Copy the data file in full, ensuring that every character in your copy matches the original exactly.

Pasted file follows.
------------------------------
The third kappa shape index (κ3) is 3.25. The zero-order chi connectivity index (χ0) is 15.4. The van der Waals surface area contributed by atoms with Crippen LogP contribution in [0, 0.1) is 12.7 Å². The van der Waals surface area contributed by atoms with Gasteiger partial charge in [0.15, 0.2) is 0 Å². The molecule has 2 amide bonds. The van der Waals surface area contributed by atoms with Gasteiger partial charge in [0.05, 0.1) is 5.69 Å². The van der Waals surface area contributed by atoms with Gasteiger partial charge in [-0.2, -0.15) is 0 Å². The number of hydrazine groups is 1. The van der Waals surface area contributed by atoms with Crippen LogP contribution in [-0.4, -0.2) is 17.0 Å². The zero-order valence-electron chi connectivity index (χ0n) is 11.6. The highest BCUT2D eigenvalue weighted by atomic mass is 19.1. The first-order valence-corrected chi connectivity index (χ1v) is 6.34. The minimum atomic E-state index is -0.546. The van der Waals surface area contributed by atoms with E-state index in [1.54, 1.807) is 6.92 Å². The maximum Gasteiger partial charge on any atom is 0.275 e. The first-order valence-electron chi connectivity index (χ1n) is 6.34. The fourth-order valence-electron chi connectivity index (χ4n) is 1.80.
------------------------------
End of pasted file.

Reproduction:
The third kappa shape index (κ3) is 3.25. The zero-order chi connectivity index (χ0) is 15.4. The van der Waals surface area contributed by atoms with Crippen LogP contribution in [0, 0.1) is 12.7 Å². The van der Waals surface area contributed by atoms with Gasteiger partial charge in [0.15, 0.2) is 0 Å². The molecule has 2 amide bonds. The van der Waals surface area contributed by atoms with Gasteiger partial charge in [0.05, 0.1) is 5.69 Å². The van der Waals surface area contributed by atoms with Gasteiger partial charge in [-0.2, -0.15) is 0 Å². The number of hydrazine groups is 1. The van der Waals surface area contributed by atoms with Crippen LogP contribution in [-0.4, -0.2) is 17.0 Å². The zero-order valence-electron chi connectivity index (χ0n) is 11.6. The highest BCUT2D eigenvalue weighted by atomic mass is 19.1. The first-order valence-corrected chi connectivity index (χ1v) is 6.34. The minimum atomic E-state index is -0.546. The van der Waals surface area contributed by atoms with E-state index in [1.54, 1.807) is 6.92 Å². The maximum Gasteiger partial charge on any atom is 0.275 e. The first-order valence-electron chi connectivity index (χ1n) is 6.34. The fourth-order valence-electron chi connectivity index (χ4n) is 1.80.